Moore oversaw many changes in her first decade at the helm: going from black-and-white to color, switching from paste-up to computer page layout, upping the Enterprise from five days to six (it had previously been six from 1926 to 1962), and celebrating the Enterprise’s 100th anniversary. In her second decade as publisher the paper switched to digital photography, celebrated the 100th anniversary of the Lake Placid News, added numerous special sections and got a computer-to-plate machine that let it skip several steps in the pre-press process. Her third decade has been largely marked by weathering the survival struggles all local newspapers have faced since the 2008 recession. Last year the Enterprise switched from an afternoon paper to a morning paper, and this year it brought back a subscription requirement for its website, which it previously had from 2015 to 2016.
The newspapers’ staff has stayed at a relatively steady level, even though — as with newspapers nationwide — circulation and advertising have declined since a 1990s peak.
“We have good journalists and a good staff, and they deserve to be paid,” Moore said in an interview for the Enterprise’s 125th anniversary.
The 1980 Winter Olympics in Lake Placid were among the wilder times of her career, when she was dealing with national advertising clients for a seven-day-a-week special the Enterprise and News published during the games, called the Daily Olympic Digest. During her time as publisher, the papers have sent reporters to three Winter Olympics in 2002, 2010 and 2014.
Moore’s current and former colleagues and members of the community described her as positive-minded yet grounded, committed to readers and driven to find the revenue needed to keep the papers going.
“Cathy is such a genuine and thoughtful person, and I am so thankful for the many great conversations we’ve had through the years,” said state Sen. Betty Little, R-Queensbury. “When we have sat down in her office to talk about issues, her questions have always been about what more could be done to help people.”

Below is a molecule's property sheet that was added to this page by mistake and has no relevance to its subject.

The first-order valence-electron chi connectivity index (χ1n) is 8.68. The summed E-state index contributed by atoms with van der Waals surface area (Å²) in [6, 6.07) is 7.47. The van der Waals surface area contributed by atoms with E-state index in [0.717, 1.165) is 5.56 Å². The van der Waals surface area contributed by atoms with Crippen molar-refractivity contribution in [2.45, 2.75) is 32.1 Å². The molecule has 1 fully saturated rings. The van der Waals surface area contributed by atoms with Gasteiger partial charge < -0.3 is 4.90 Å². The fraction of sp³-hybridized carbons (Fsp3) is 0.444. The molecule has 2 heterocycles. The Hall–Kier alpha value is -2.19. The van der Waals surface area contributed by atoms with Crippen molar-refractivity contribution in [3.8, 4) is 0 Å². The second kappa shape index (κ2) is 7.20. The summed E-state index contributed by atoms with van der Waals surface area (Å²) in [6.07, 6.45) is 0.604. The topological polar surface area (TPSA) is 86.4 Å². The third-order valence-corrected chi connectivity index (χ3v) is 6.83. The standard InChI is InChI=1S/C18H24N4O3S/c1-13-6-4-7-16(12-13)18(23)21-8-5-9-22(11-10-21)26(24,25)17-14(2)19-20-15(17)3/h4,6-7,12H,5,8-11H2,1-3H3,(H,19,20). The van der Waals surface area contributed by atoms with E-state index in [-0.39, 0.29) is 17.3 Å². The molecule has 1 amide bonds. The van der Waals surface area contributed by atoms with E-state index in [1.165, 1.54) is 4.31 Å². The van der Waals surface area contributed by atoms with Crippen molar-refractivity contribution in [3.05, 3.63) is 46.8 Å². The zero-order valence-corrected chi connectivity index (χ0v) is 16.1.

“She is so bright, always committed to the community, and a lovely person,” said Jim Rogers of Lake Placid, who with his wife owned the Saranac Lake-based radio station WNBZ from 1963 to 1998.
“Cathy is the consummate example of a publisher — dedicated to her community, a savvy businesswoman who kept the presses running constantly, and, importantly, fearless,” said Ed Forbes, who worked at the Enterprise from 2002 to 2004 and was Lake Placid News editor from 2004 to 2007.
Moore has also been a board member of the New York Press Association, New York News Publishers Association and both organizations’ foundations.
“Cathy Moore is a fabulous friend and a great cheerleader for community newspapers,” said Michelle Rea, executive director of the New York Press Association.
“More than most, you can attest to the titanic changes that have buffeted newspapers over the decades,” said Christopher Mele, a New York Times editor who got his start as an Enterprise reporter from 1986 to 1988, addressing his comment to Moore. “But through all of them, you’ve been a steady guiding presence. If ever you were frustrated or disappointed by a setback, I can’t say you ever let it show. You have been a stalwart advocate for the value of local community news.”
(Editor’s note: The Enterprise and Lake Placid News will publish more comments on Moore’s career from colleagues and community members next week.)